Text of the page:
Welcome to the first instalment of our A to Z of Energy – a monthly tour through the broad and diverse world of energy through each letter of the alphabet!
But it is not just our A to Z. It is also yours! Each month we are challenging our Young Energy readers at schools and in classrooms across the land to help us build our alphabet.
And a big congratulations to the author of the first entry in our alphabet – Jessica Roche, 17, from Gordon Schools, Huntly.
Jessica’s description of Atomic energy was picked out as being “clear and to the point”.
To reward her for her work, she has won an I-Pad for her class, thanks to Young Energy supporter Shell, which has been kind enough to offer an I-Pad to each month’s winning class or school.
Shell’s Inside Energy app for the I-Pad helps young people to explore the role energy innovation plays in our everyday lives and is packed with information through videos. animations and photo galleries.
A special mention also goes to Tullynessle Primary School’s year 5, 6 and 7s who made it their homework task and then worked together to create one entry.
Wonderful team work – just what is needed in the energy industry. Thank you also to all the other schools who entered. Please try again.
So, will you be next month’s A to Z of Energy authors? Can you win an I-Pad for your class or school?
Next month’s letter is B and the word you need to describe is Biofuel.
Think of it as an entry in an encyclopedia – although copying an entry in one would be cheating. It should be no more than 250 words and sent in to us by February 17 – that’s just two weeks away. We accept entries from classes or entire schools.
E-mail your entries to firstname.lastname@example.org.
Atomic energy by Jessica Roche
Atomic energy is energy in the nucleus (core) of an atom. Atoms are tiny particles that make up every object in the universe.
There is enormous energy in the bonds that hold atoms together. Atomic energy, or nuclear energy as we can call it, can be used to make electricity. But first the energy must be released. It can be released from atoms in two ways: nuclear fusion and nuclear fission. In nuclear fission, atoms are split apart to form smaller atoms, releasing energy. Nuclear power plants use this energy to produce electricity.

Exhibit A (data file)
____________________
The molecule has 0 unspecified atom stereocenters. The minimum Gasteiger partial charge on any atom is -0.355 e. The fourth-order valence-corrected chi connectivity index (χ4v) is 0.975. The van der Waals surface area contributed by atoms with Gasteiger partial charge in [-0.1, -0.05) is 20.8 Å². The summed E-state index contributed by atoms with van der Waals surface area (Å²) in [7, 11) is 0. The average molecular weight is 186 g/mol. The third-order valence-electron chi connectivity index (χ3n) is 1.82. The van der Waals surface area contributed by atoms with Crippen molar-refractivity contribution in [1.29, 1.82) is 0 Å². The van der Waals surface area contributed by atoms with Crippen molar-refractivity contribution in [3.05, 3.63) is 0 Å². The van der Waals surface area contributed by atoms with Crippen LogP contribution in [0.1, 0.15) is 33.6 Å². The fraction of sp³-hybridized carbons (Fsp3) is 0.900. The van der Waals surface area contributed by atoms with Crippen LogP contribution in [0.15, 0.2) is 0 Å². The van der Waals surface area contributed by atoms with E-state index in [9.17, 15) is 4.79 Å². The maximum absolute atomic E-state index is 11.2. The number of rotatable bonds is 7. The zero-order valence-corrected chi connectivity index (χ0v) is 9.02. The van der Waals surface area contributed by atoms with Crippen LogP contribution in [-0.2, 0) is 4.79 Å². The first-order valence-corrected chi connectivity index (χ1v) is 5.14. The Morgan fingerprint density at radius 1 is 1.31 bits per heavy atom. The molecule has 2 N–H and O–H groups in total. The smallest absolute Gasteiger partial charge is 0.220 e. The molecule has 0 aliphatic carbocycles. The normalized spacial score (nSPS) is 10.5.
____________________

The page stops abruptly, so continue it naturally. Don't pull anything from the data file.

In nuclear fusion, energy is released when atoms are combined or fused together to form a larger atom. This is how the sun produces energy. During nuclear fission, a small particle called a neutron hits the uranium atom and splits it, releasing a great amount of energy as heat and radiation. More neutrons are also released. These neutrons go on to bombard uranium atoms, and the process repeats itself over and over again. This is called a chain reaction.
Nuclear power comes from fission. Most power plants, including nuclear plants, use heat to produce electricity. They rely on steam from heated water to spin large turbines which generate electricity. In nuclear fission, atoms are split apart to form smaller atoms, releasing energy. Fission takes place inside the reactor of a nuclear power plant. At the centre of the reactor is the core, which contains the uranium fuel. This is the basic process of atomic energy.